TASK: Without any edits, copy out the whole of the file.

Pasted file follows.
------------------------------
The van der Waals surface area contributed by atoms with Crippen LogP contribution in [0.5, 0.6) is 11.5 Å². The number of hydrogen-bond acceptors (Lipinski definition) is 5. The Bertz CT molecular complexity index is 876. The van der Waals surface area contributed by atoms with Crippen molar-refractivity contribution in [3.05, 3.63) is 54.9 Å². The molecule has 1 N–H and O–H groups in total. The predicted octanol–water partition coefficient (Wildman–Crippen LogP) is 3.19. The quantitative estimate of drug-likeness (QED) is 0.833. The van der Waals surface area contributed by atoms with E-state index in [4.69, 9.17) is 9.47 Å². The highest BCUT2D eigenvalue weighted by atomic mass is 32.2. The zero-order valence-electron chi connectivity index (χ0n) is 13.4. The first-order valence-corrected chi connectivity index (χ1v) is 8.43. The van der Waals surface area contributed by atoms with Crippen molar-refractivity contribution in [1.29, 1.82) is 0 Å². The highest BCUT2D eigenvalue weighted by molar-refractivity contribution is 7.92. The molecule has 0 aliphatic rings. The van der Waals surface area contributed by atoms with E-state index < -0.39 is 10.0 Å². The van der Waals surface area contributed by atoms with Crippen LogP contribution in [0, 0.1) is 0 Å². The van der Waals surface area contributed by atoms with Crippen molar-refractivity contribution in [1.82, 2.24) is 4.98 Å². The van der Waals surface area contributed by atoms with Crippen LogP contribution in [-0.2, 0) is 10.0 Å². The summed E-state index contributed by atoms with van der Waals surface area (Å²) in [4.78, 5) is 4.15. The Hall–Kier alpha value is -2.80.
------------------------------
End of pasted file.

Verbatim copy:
The van der Waals surface area contributed by atoms with Crippen LogP contribution in [0.5, 0.6) is 11.5 Å². The number of hydrogen-bond acceptors (Lipinski definition) is 5. The Bertz CT molecular complexity index is 876. The van der Waals surface area contributed by atoms with Crippen molar-refractivity contribution in [3.05, 3.63) is 54.9 Å². The molecule has 1 N–H and O–H groups in total. The predicted octanol–water partition coefficient (Wildman–Crippen LogP) is 3.19. The quantitative estimate of drug-likeness (QED) is 0.833. The van der Waals surface area contributed by atoms with E-state index in [4.69, 9.17) is 9.47 Å². The highest BCUT2D eigenvalue weighted by atomic mass is 32.2. The zero-order valence-electron chi connectivity index (χ0n) is 13.4. The first-order valence-corrected chi connectivity index (χ1v) is 8.43. The van der Waals surface area contributed by atoms with Crippen molar-refractivity contribution in [1.29, 1.82) is 0 Å². The highest BCUT2D eigenvalue weighted by molar-refractivity contribution is 7.92. The molecule has 0 aliphatic rings. The van der Waals surface area contributed by atoms with E-state index < -0.39 is 10.0 Å². The van der Waals surface area contributed by atoms with Crippen LogP contribution in [0, 0.1) is 0 Å². The van der Waals surface area contributed by atoms with Crippen molar-refractivity contribution in [1.82, 2.24) is 4.98 Å². The van der Waals surface area contributed by atoms with Crippen LogP contribution in [-0.2, 0) is 10.0 Å². The summed E-state index contributed by atoms with van der Waals surface area (Å²) in [4.78, 5) is 4.15. The Hall–Kier alpha value is -2.80.